The territorial boundaries of combined Israel/Palestine are not meaningfully contested, thanks to the IDF. Other states meddle (hi Iran), but they do not invade. What remains is for a state to emerge on the territory that commands near universal legitimacy. Instead, egged on by foreign football fans masquerading as coreligionists or comrades, factions have worked to harden and heighten conflicts between pre-state conceptions of nationhood, rather than forge a state that could superintend a shared future.

I’m not trying to argue that uniting in a multiconfessional liberal democracy is the near-term solution for Israel/Palestine. That would be my preference, but given the actual passions of the communities who occupy the territory, it may not realistic any time soon. Maybe if the territory were cleaved into two (or three), successful states could more easily emerge on parts of it, with clear new borders that could be internationally enforced. I'm skeptical there too. I don’t have some brilliant solution.

But we can start by not pouring fuel on the fire. The Jews of Israel have no right to national self determination, any more than the Kurds of Turkey and Iraq and Iran do. (If you think the Kurds do have that right, if you are eager to fan the flames of violent decolonization there too, I have nothing to offer you but disapproval, despite my tremendous admiration for the Kurds.) The Palestinians have no right to national self-determination, not because they are somehow a fake nation (every nation is), but because that’s a stupid, incoherent, and destructive principle.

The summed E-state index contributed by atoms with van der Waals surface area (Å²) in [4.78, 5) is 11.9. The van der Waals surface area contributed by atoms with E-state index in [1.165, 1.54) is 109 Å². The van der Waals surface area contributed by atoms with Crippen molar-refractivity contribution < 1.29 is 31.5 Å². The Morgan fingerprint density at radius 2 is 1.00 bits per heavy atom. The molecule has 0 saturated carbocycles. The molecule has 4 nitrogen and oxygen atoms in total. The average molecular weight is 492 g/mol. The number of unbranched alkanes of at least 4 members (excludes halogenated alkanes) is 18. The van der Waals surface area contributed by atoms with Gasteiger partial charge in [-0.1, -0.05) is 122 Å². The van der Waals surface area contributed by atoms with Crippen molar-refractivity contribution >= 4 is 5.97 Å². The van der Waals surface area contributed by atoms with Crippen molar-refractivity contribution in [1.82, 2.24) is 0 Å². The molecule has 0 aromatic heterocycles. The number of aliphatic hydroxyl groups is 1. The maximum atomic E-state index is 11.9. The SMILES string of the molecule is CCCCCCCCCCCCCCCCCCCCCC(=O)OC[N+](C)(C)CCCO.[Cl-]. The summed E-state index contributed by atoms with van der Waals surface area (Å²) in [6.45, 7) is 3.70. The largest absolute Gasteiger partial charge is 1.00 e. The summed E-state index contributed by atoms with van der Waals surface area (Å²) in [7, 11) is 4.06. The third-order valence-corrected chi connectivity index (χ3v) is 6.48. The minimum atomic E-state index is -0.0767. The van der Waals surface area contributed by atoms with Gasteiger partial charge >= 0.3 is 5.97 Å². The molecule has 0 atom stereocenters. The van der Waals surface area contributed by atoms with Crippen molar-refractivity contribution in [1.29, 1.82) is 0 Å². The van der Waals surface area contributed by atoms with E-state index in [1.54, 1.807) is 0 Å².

There are human beings. There is a territory. The humans could find civilized means of coexisting. Without an effective state, no one has any right to anything except death, sooner or later. The rest of us should stop fanning any party’s stupid self righteousness and do whatever we can to help them all choose later, much much later.